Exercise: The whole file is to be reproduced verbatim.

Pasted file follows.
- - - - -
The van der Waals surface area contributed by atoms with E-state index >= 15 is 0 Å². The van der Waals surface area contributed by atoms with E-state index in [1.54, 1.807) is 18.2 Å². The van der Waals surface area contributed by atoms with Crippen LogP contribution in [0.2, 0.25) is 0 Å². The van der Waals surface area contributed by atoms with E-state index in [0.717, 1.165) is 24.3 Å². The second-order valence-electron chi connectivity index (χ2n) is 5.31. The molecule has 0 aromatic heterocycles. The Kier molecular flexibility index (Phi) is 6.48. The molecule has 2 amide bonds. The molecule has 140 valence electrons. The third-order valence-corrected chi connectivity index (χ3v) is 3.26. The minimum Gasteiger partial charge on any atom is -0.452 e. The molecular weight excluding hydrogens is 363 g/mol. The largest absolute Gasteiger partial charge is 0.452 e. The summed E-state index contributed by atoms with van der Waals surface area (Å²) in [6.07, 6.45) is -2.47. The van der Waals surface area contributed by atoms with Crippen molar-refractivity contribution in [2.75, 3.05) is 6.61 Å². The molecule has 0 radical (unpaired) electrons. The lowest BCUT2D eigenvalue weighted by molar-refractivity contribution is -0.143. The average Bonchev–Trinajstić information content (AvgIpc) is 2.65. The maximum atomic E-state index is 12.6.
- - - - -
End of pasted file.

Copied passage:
The van der Waals surface area contributed by atoms with E-state index >= 15 is 0 Å². The van der Waals surface area contributed by atoms with E-state index in [1.54, 1.807) is 18.2 Å². The van der Waals surface area contributed by atoms with Crippen LogP contribution in [0.2, 0.25) is 0 Å². The van der Waals surface area contributed by atoms with E-state index in [0.717, 1.165) is 24.3 Å². The second-order valence-electron chi connectivity index (χ2n) is 5.31. The molecule has 0 aromatic heterocycles. The Kier molecular flexibility index (Phi) is 6.48. The molecule has 2 amide bonds. The molecule has 140 valence electrons. The third-order valence-corrected chi connectivity index (χ3v) is 3.26. The minimum Gasteiger partial charge on any atom is -0.452 e. The molecular weight excluding hydrogens is 363 g/mol. The largest absolute Gasteiger partial charge is 0.452 e. The summed E-state index contributed by atoms with van der Waals surface area (Å²) in [6.07, 6.45) is -2.47. The van der Waals surface area contributed by atoms with Crippen molar-refractivity contribution in [2.75, 3.05) is 6.61 Å². The molecule has 0 radical (unpaired) electrons. The lowest BCUT2D eigenvalue weighted by molar-refractivity contribution is -0.143. The average Bonchev–Trinajstić information content (AvgIpc) is 2.65. The maximum atomic E-state index is 12.6.